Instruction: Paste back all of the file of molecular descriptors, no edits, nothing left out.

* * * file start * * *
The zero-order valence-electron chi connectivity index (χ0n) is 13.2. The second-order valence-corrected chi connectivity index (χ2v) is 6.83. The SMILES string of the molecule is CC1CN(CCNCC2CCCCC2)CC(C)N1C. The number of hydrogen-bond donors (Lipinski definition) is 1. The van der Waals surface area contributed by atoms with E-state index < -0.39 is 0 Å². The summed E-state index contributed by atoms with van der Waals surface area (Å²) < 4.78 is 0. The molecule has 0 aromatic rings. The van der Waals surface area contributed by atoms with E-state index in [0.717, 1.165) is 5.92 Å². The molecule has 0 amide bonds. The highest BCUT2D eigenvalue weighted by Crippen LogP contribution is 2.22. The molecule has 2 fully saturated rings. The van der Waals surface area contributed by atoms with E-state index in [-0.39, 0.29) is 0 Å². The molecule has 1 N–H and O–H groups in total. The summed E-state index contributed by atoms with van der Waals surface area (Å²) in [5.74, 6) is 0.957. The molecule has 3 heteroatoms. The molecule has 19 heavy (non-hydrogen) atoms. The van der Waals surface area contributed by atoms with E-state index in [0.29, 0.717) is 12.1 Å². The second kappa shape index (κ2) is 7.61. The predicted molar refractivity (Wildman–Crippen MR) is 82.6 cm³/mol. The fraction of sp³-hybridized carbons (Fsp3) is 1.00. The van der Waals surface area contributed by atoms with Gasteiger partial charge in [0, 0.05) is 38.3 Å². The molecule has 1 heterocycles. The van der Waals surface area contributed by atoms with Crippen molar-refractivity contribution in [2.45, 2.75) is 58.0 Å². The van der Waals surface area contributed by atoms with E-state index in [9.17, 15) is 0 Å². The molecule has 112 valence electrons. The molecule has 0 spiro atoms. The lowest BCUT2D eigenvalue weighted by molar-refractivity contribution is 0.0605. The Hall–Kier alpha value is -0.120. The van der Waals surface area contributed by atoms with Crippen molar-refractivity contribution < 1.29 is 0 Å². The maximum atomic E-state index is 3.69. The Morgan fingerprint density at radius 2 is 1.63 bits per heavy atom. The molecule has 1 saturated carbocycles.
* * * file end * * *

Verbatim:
The zero-order valence-electron chi connectivity index (χ0n) is 13.2. The second-order valence-corrected chi connectivity index (χ2v) is 6.83. The SMILES string of the molecule is CC1CN(CCNCC2CCCCC2)CC(C)N1C. The number of hydrogen-bond donors (Lipinski definition) is 1. The van der Waals surface area contributed by atoms with E-state index < -0.39 is 0 Å². The summed E-state index contributed by atoms with van der Waals surface area (Å²) < 4.78 is 0. The molecule has 0 aromatic rings. The van der Waals surface area contributed by atoms with E-state index in [0.717, 1.165) is 5.92 Å². The molecule has 0 amide bonds. The highest BCUT2D eigenvalue weighted by Crippen LogP contribution is 2.22. The molecule has 2 fully saturated rings. The van der Waals surface area contributed by atoms with E-state index in [-0.39, 0.29) is 0 Å². The molecule has 1 N–H and O–H groups in total. The summed E-state index contributed by atoms with van der Waals surface area (Å²) in [5.74, 6) is 0.957. The molecule has 3 heteroatoms. The molecule has 19 heavy (non-hydrogen) atoms. The van der Waals surface area contributed by atoms with E-state index in [0.29, 0.717) is 12.1 Å². The second kappa shape index (κ2) is 7.61. The predicted molar refractivity (Wildman–Crippen MR) is 82.6 cm³/mol. The fraction of sp³-hybridized carbons (Fsp3) is 1.00. The van der Waals surface area contributed by atoms with Gasteiger partial charge in [0, 0.05) is 38.3 Å². The molecule has 1 heterocycles. The van der Waals surface area contributed by atoms with Crippen molar-refractivity contribution in [2.45, 2.75) is 58.0 Å². The van der Waals surface area contributed by atoms with E-state index in [9.17, 15) is 0 Å². The molecule has 112 valence electrons. The molecule has 0 spiro atoms. The lowest BCUT2D eigenvalue weighted by molar-refractivity contribution is 0.0605. The Hall–Kier alpha value is -0.120. The van der Waals surface area contributed by atoms with Crippen molar-refractivity contribution < 1.29 is 0 Å². The maximum atomic E-state index is 3.69. The Morgan fingerprint density at radius 2 is 1.63 bits per heavy atom. The molecule has 1 saturated carbocycles.